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Eagles face kicking questions as they start preparing for Bears | Early Birds

The players return to work on Tuesday, but they don't yet know who will kick

Eagles running back Kenjon Barner (#38) celebrates with teammates after scoring a touchdown during the Eagles 37-9 victory in Dallas November 29, 2017. CLEM MURRAY / Staff Photographer
Eagles running back Kenjon Barner (#38) celebrates with teammates after scoring a touchdown during the Eagles 37-9 victory in Dallas November 29, 2017. CLEM MURRAY / Staff PhotographerRead moreCLEM MURRAY

Good morning, Eagles fans. This is a Tuesday edition of Early Birds. The Eagles had Monday to rest, and they return to work today to begin preparing for the Chicago Bears. They don't practice until Wednesday, but they'll be in the building all day. The coordinators will meet with reporters, as will many players.

  1. Doug Pederson held his day-after news conference Monday, and one of the big topics was the kicking situation. Jake Elliott is in the concussion protocol and Caleb Sturgis is eligible to come off injured reserve. The Eagles don't need to make any decisions now, but it seemed they're hoping Elliott can get cleared in time for the Bears game. Pederson confirmed the Eagles don't want to make a change at kicker. They don't want to cut a player from a different position for a one-week fix at kicker, either. They might need to do that if Elliott isn't cleared by the end of the week, but the plan now is to take a wait-and-see approach.

  2. The diversity on offense continues to stand out. The Eagles had four different offensive players score touchdowns vs. the Cowboys. Eleven different offensive players touched the ball. The Eagles had their best overall rushing performance without a 100-yard rusher. They're still waiting on a 100-yard receiver. "The guys just want to win, and it doesn't matter who's hot in the game," Pederson said. "Our quarterback is so prepared and well-prepared, knowing exactly where to go with the ball in the passing situations. We ask him to do so much in the run game. And it's all part of the process, and these guys have bought in 100 percent, and they prepare that way."

  3. The playing time distribution is always revealing. I was surprised Jay Ajayi took only 13 offensive snaps (20 percent). I thought his playing time would be higher in his second game with the Eagles. Also, Ronald Darby took every defensive snap. The Eagles didn't rotate their cornerbacks, which was a sign Darby can handle a full workload despite the rust. Also, look at Derek Barnett's playing time — he's on the field as much as Tim Jernigan and nearly as much as Vinny Curry. Even though Barnett doesn't start, his playing time shows how big his role is.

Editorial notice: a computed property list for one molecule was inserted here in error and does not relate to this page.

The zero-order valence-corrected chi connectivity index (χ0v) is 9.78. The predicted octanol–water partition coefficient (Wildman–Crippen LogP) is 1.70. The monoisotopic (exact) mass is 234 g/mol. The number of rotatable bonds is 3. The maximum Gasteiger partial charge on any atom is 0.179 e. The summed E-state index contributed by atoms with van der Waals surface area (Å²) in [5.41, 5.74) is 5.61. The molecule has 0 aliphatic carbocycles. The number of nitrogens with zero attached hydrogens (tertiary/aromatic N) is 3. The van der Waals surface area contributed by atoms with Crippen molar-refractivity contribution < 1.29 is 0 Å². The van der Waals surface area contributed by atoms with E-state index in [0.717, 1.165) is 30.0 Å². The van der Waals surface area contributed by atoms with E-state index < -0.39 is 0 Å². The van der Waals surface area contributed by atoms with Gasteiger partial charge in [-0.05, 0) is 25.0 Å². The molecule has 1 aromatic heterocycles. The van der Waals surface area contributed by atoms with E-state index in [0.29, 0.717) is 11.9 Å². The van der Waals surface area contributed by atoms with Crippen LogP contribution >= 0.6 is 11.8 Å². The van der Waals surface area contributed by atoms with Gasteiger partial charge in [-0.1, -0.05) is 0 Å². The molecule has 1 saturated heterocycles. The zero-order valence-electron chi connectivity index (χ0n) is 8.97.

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— Zach Berman

What you need to know about the Eagles

  1. The Eagles want to keep Jake Elliott at kicker and will see how he recovers from his concussion.

  2. With Elliott out, the Eagles showed how effective they can be on two-point conversions. Will Doug Pederson call them more often? Les Bowen explores.

  3. Ronald Darby was a big part of the Eagles defense in his return from injury, Paul Domowitch writes.

  4. What did Jeff McLane learn in the Eagles' win over the Cowboys?

  5. Domo offered five reasons for the Eagles' victory.

  6. One can say the Eagles haven't beaten good teams, but that shouldn't matter, says Bob Brookover.

  7. The Cowboys' embarrassing loss to the Eagles reached owner Jerry Jones, Marcus Hayes writes.

  8. The Eagles drew monster ratings, Rob Tornoe reports, and Al Michaels said he'd come to Philadelphia for a Super Bowl parade.

  9. If you missed Monday's Early Birds, it offered a look at what happened at halftime against the Cowboys.

From the mailbag

This is an interesting question because the Eagles actually start fast on their opening drives. They've scored on their opening drive in six of 10 games this season, including five touchdowns. But you're right that they're better in the second half this season than the first. They've scored 175 second-half points and have 145 first-half points. I think Doug Pederson has grown as a play-caller, and he's especially effective at scripting the early plays. Then in the second half, he often has a better sense of the opponent and knows how to attack. The Eagles like to receive the ball in the second half, and their third quarters have been outstanding — they're outscoring opponents by 87-30 in the third quarter. I'll look further into what's happening in the second half of games.